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NIST Primary Frequency Standards and the Realization of the SI Second



Michael A. Lombardi, Thomas P. Heavner, Steven R. Jefferts


As the base unit of time interval, the second holds a place of preeminence in the world of metrology. Time interval, and its reciprocal, frequency, can be measured with more resolution and less uncertainty than any other physical quantities. The precise realization of the second was made possible by the development of frequency standards based on the oscillation of atoms, an event that not only revolutionized the science of timekeeping, but that also forever changed many other areas of metrology. The definitions of other units in the international system (SI), including the meter, candela, ampere, and volt, now depend upon the definition of the second. In the approximate half century since atomic frequency standards were first introduced, the progress in time and frequency metrology has been rapid and relentless. Today, the National Institute of Standards and Technology (NIST), maintains the world's most accurate primary frequency standard, a laser-cooled cesium fountain known as NIST-F1. Since its completion in 1998, NIST-F1 has been continuously improved and is currently accurate to within 4 x 10-16. NIST-F2, a second-generation atomic fountain standard now being built at NIST, promises even better accuracy. This paper explores both the history and the technology of cesium primary frequency standards, beginning in the pre-atomic era and continuing through the present day.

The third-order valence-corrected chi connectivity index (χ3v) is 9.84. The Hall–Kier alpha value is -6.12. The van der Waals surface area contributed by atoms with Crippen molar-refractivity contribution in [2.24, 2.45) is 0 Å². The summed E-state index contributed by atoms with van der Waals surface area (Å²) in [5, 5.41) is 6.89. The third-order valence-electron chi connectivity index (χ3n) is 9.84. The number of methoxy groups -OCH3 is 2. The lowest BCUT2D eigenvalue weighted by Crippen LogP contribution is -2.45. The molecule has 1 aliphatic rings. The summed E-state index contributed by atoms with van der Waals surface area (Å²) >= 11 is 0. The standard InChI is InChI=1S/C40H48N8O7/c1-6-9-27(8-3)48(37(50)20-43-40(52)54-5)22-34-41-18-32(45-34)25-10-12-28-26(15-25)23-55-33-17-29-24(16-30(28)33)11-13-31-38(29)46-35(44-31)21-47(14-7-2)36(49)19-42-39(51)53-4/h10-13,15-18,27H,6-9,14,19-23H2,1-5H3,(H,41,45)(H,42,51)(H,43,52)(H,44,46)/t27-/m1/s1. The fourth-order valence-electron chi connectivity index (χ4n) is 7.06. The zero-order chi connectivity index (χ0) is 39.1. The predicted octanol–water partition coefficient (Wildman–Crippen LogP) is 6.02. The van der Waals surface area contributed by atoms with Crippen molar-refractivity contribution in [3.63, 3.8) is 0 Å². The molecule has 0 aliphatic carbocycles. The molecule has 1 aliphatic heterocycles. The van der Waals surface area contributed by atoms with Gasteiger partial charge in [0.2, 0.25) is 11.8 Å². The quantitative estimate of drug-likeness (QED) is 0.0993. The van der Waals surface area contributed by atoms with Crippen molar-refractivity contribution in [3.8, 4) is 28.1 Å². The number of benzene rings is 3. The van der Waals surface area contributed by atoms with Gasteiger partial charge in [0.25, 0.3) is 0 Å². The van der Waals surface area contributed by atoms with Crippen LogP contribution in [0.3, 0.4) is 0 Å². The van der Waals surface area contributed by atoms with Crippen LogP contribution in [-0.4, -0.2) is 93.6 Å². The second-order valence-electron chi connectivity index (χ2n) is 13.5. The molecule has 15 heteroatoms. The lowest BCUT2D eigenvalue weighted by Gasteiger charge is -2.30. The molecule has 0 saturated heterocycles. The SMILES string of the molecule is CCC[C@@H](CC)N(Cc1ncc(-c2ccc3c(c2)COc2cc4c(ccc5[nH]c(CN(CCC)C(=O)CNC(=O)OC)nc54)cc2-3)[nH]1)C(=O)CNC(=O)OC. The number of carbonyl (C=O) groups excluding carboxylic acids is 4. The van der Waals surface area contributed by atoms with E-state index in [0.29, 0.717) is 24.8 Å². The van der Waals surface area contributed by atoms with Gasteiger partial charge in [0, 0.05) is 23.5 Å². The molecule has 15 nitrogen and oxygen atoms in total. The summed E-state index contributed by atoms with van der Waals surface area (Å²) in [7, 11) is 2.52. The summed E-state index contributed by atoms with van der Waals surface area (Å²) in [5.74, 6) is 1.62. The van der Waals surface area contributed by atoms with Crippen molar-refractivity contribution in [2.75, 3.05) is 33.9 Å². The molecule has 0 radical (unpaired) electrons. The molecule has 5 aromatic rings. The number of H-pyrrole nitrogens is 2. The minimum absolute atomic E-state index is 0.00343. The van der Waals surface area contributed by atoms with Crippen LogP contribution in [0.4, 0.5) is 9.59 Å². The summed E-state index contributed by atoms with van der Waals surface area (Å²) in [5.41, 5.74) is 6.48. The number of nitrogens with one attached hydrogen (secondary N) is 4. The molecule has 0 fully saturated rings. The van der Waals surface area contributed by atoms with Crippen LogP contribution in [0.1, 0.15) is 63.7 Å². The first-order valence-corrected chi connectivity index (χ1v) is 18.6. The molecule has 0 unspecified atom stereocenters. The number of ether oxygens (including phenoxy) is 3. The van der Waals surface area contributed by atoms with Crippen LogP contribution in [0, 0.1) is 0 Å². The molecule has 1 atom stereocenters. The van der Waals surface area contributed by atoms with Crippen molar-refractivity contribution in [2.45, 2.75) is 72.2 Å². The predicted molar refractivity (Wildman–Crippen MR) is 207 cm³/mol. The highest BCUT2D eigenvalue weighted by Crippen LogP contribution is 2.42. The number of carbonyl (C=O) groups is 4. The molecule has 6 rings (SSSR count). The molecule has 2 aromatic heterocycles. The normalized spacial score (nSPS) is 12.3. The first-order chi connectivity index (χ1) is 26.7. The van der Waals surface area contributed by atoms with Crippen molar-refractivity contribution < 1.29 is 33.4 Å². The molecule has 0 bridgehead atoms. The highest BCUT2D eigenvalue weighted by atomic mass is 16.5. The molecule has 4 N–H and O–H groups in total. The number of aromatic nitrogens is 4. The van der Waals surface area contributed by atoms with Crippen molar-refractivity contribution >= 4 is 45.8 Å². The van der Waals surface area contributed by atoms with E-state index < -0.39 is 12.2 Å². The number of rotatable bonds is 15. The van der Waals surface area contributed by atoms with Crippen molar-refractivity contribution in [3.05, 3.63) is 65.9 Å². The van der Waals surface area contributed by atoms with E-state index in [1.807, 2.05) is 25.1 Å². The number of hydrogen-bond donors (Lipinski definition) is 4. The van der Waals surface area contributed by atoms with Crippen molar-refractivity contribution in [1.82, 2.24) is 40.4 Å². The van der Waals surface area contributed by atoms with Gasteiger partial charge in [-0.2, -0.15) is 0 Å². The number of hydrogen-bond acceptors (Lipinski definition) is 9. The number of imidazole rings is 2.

Measure: The Journal of Measurement Science


cesium, frequency, primary standard, second, time interval


Lombardi, M. , Heavner, T. and Jefferts, S. (2007), NIST Primary Frequency Standards and the Realization of the SI Second, Measure: The Journal of Measurement Science, [online], (Accessed June 21, 2024)


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Created December 1, 2007, Updated February 17, 2017